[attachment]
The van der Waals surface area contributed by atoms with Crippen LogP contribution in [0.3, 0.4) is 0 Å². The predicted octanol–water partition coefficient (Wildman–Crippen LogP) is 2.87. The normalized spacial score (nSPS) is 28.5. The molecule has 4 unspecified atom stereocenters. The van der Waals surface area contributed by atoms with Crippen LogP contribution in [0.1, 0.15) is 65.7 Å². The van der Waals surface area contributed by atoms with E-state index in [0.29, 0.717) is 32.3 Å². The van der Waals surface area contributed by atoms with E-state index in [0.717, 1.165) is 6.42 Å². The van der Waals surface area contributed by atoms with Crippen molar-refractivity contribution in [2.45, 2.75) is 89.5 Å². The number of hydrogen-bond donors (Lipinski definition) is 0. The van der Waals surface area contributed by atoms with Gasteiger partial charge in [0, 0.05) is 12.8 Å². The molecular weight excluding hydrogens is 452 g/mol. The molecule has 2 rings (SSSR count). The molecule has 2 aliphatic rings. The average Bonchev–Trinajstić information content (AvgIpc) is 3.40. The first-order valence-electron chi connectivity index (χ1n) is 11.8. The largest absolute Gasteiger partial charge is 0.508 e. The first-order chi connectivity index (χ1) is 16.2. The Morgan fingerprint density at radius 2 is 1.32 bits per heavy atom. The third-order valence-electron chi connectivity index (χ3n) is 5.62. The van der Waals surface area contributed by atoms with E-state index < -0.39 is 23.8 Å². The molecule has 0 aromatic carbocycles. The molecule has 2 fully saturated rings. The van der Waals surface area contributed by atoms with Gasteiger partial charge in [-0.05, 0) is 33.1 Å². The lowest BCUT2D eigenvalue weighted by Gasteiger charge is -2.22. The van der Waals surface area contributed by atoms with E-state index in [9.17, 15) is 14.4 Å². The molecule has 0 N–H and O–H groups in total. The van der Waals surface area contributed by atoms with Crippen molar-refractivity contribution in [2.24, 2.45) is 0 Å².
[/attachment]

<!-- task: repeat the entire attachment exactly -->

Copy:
The van der Waals surface area contributed by atoms with Crippen LogP contribution in [0.3, 0.4) is 0 Å². The predicted octanol–water partition coefficient (Wildman–Crippen LogP) is 2.87. The normalized spacial score (nSPS) is 28.5. The molecule has 4 unspecified atom stereocenters. The van der Waals surface area contributed by atoms with Crippen LogP contribution in [0.1, 0.15) is 65.7 Å². The van der Waals surface area contributed by atoms with E-state index in [0.29, 0.717) is 32.3 Å². The van der Waals surface area contributed by atoms with E-state index in [0.717, 1.165) is 6.42 Å². The van der Waals surface area contributed by atoms with Crippen molar-refractivity contribution in [2.45, 2.75) is 89.5 Å². The number of hydrogen-bond donors (Lipinski definition) is 0. The van der Waals surface area contributed by atoms with Gasteiger partial charge in [0, 0.05) is 12.8 Å². The molecular weight excluding hydrogens is 452 g/mol. The molecule has 2 rings (SSSR count). The molecule has 2 aliphatic rings. The average Bonchev–Trinajstić information content (AvgIpc) is 3.40. The first-order valence-electron chi connectivity index (χ1n) is 11.8. The largest absolute Gasteiger partial charge is 0.508 e. The first-order chi connectivity index (χ1) is 16.2. The Morgan fingerprint density at radius 2 is 1.32 bits per heavy atom. The third-order valence-electron chi connectivity index (χ3n) is 5.62. The van der Waals surface area contributed by atoms with E-state index < -0.39 is 23.8 Å². The molecule has 0 aromatic carbocycles. The molecule has 2 fully saturated rings. The van der Waals surface area contributed by atoms with Gasteiger partial charge in [-0.05, 0) is 33.1 Å². The lowest BCUT2D eigenvalue weighted by Gasteiger charge is -2.22. The van der Waals surface area contributed by atoms with E-state index in [9.17, 15) is 14.4 Å². The molecule has 0 N–H and O–H groups in total. The van der Waals surface area contributed by atoms with Crippen molar-refractivity contribution in [2.24, 2.45) is 0 Å².